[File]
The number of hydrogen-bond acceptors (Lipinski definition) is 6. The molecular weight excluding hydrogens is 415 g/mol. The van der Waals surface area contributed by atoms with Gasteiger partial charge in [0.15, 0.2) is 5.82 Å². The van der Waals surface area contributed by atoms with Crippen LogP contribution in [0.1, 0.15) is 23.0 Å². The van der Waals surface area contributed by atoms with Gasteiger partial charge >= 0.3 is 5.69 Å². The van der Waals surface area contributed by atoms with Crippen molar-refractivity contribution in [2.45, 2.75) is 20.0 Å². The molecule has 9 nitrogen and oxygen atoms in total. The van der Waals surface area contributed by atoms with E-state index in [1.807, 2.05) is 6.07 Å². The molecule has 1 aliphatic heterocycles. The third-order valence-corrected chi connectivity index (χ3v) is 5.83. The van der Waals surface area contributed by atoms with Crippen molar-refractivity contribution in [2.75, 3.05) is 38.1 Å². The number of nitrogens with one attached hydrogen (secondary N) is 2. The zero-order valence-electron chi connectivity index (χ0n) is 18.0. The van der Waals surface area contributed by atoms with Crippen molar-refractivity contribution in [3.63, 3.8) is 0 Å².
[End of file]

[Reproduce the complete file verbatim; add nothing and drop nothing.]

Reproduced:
The number of hydrogen-bond acceptors (Lipinski definition) is 6. The molecular weight excluding hydrogens is 415 g/mol. The van der Waals surface area contributed by atoms with Gasteiger partial charge in [0.15, 0.2) is 5.82 Å². The van der Waals surface area contributed by atoms with Crippen LogP contribution in [0.1, 0.15) is 23.0 Å². The van der Waals surface area contributed by atoms with Gasteiger partial charge >= 0.3 is 5.69 Å². The van der Waals surface area contributed by atoms with Crippen molar-refractivity contribution in [2.45, 2.75) is 20.0 Å². The molecule has 9 nitrogen and oxygen atoms in total. The van der Waals surface area contributed by atoms with E-state index in [1.807, 2.05) is 6.07 Å². The molecule has 1 aliphatic heterocycles. The third-order valence-corrected chi connectivity index (χ3v) is 5.83. The van der Waals surface area contributed by atoms with Crippen molar-refractivity contribution in [2.75, 3.05) is 38.1 Å². The number of nitrogens with one attached hydrogen (secondary N) is 2. The zero-order valence-electron chi connectivity index (χ0n) is 18.0. The van der Waals surface area contributed by atoms with Crippen molar-refractivity contribution in [3.63, 3.8) is 0 Å².